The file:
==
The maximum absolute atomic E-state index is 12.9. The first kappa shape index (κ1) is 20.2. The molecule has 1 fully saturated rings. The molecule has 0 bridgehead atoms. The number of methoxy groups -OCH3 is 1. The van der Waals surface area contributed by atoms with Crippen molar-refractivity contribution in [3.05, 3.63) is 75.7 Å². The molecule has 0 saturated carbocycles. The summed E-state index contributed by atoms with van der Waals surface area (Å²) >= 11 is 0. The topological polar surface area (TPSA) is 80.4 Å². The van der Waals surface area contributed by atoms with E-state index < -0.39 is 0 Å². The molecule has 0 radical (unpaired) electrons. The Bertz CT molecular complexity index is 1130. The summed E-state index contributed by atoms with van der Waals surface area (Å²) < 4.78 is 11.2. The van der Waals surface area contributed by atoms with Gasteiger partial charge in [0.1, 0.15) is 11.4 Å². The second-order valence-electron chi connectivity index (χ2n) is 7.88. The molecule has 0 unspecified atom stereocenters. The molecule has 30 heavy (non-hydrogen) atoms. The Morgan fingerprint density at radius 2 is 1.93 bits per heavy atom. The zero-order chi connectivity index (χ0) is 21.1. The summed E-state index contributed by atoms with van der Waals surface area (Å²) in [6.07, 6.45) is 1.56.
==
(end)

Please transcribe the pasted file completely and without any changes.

The maximum absolute atomic E-state index is 12.9. The first kappa shape index (κ1) is 20.2. The molecule has 1 fully saturated rings. The molecule has 0 bridgehead atoms. The number of methoxy groups -OCH3 is 1. The van der Waals surface area contributed by atoms with Crippen molar-refractivity contribution in [3.05, 3.63) is 75.7 Å². The molecule has 0 saturated carbocycles. The summed E-state index contributed by atoms with van der Waals surface area (Å²) >= 11 is 0. The topological polar surface area (TPSA) is 80.4 Å². The van der Waals surface area contributed by atoms with E-state index < -0.39 is 0 Å². The molecule has 0 radical (unpaired) electrons. The Bertz CT molecular complexity index is 1130. The summed E-state index contributed by atoms with van der Waals surface area (Å²) < 4.78 is 11.2. The van der Waals surface area contributed by atoms with Gasteiger partial charge in [0.1, 0.15) is 11.4 Å². The second-order valence-electron chi connectivity index (χ2n) is 7.88. The molecule has 0 unspecified atom stereocenters. The molecule has 30 heavy (non-hydrogen) atoms. The Morgan fingerprint density at radius 2 is 1.93 bits per heavy atom. The zero-order chi connectivity index (χ0) is 21.1. The summed E-state index contributed by atoms with van der Waals surface area (Å²) in [6.07, 6.45) is 1.56.